Summary judgments are a tedious exercise in law and distillation. Following many months of written discovery and verbal testimony, a party who moves for summary judgment argues that no facts remain in dispute, the facts on the record are ready to be applied to the law, and the case is ready for a decision on the merits. Such was the posture of both sides in the New York Attorney General’s financial fraud case against Donald Trump et al.
If any material facts are disputed, summary judgment is inappropriate, but the “factual dispute” must be credible. For example, if both sides agree an apple was red, not green, the judge assumes the apple was red; if its color is disputed even though there are photographs of the very apple, the judge may reject any challenge to its color as too far-fetched to be credible.
Judge Engoron, granting summary judgment in part to New York, rejected Trump’s attempts to spin the color of the apple, and held that Trump’s Statement(s) of Financial Condition (SFCs) said what they said, despite strenuous arguments from defense counsel that they said something else. SFCs, for those who don’t operate in high finance, are financial statements submitted annually to contractual lenders, insurers and business affiliates to reflect current financial conditions. They are not copies of last year’s report; what is reported in each annual SFC could materially alter the terms of loans, insurance, tax rates, and other business agreements.
Written valuations mean what they say
In ruling that the color of the apple was too obvious to question, Judge Engoron determined that Trump & Co. fraudulently manipulated real estate values to drive favorable business terms over a span of more than 10 years, to wit:
Mar-a-Lago- In 1993, Trump sought and obtained permission from the Town of Palm Beach, Florida, to turn Mar-a-Lago into a social club instead of a private home, in exchange for a significantly lower property tax rate. From 2011-2021, the Palm Beach County Assessor appraised the market value of Mar-a-Lago at between $18 million and $27.6 million, given the land use restrictions. Trump ignored the use restrictions that he personally put in place, and submitted SFCs to lenders that valued Mar-a-Lago between $426 million and $612 million, an overvaluation of at least 2,300% for those same years.
The Trump Tower Triplex - Trump has lived in his three level residence at the Trump Tower for decades. Although his apartment is exactly 10,996 square feet, Trump SFCs claimed it is 30,000 square feet, resulting in an overvaluation of between $114-207 million dollars each year. In their summary judgment argument, Trump counsel argued that measuring length times width was a “subjective” process.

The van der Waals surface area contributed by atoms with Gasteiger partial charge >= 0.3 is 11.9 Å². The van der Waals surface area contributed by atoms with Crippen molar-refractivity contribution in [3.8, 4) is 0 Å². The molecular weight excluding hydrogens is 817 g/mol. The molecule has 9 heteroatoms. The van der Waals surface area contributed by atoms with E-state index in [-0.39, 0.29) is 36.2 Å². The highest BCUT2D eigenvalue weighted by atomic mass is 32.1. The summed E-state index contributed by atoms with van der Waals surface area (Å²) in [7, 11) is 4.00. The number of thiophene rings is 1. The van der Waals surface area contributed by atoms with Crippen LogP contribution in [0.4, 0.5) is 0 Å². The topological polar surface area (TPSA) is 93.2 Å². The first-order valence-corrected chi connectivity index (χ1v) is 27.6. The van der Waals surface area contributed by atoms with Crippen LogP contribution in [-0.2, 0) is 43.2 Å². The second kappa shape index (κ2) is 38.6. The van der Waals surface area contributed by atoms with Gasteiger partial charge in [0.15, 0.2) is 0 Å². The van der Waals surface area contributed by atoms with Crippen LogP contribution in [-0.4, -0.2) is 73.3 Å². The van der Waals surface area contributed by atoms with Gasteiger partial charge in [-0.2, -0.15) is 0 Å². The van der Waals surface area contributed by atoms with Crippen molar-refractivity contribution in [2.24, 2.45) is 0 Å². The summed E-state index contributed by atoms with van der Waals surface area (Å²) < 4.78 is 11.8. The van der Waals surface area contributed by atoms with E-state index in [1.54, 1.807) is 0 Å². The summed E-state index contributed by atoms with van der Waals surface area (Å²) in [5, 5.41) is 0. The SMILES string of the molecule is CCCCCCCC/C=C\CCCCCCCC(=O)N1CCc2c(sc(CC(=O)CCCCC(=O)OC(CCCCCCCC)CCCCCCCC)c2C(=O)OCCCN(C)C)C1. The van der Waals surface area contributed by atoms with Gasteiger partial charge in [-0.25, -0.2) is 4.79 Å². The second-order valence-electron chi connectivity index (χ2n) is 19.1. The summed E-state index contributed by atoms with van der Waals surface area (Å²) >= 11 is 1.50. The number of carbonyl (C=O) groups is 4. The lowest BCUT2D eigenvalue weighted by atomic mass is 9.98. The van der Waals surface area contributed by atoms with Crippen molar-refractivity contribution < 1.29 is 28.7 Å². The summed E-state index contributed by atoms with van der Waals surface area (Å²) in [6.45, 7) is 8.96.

Seven Springs Estate - Market values from professional appraisals in 2000, 2006, 2012, and 2014 valued Seven Springs at or below $30 million. However, because the Trump Organization was considering donating a conservation easement, Trump’s 2011 SFC reported the value to be $261 million, and his 2012, 2013 and 2014 SFCs reported the value to be $291 million, inflating his potential donation values by over 400%.
Judge Engoron’s ruling identified several additional Trump properties where the values were similarly manipulated. As to these and other stated values, Trump’s counsel argued that the New York Attorney General could not sue over them because the subject transactions were between private entities, and everything came out alright in the end- e.g., nobody lost money.
Trump counsel argued strenuously that the red apple was green
Trump’s lawyers offered other nonsensical defenses throughout, including that current values reflected in the SFCs were “aspirations” of future market values, claiming that if the values of the property increased in the years after the SFCs were submitted, then the numbers were not originally inflated. They also argued that their valuations were expressly disclaimed through a “worthless” clause in the SFC(s) explaining that valuations can vary, depending on methods used. Judge Engoron rejected that particular spin because, “The [worthless] clause does not use the words ‘worthless’ or ‘useless’ or ‘ignore’ or ‘disregard,’ or any similar words. It does not say, ‘the values herein are what I think the properties will be worth in ten or more years.’ Indeed, the quoted language uses the word ‘current’ no less than five times, and the word ‘future’ zero times.”
After comparing Trump’s SFC valuations to market appraisals provided to Trump & Co. in real time, the judge ruled that Trump and his co-defendants had engaged in a clear practice of fraud going back to at least 2010. Six remaining claims as well as disgorgement will be argued at trial, set to begin next week.
Meanwhile, Trump will continue to tell his supporters that the red apple is green, and really there’s no such thing as a red apple because, at some point, all apples eventually turn brown.
Sabrina Haake is a 25-year litigator specializing in 1st and 14th Amendment defense. Her columns appear in OutSFL, Chicago Tribune, Salon, State Affairs, and Howey Politics. She and her wife split their time between South Florida and Chicago. Follow her on substack.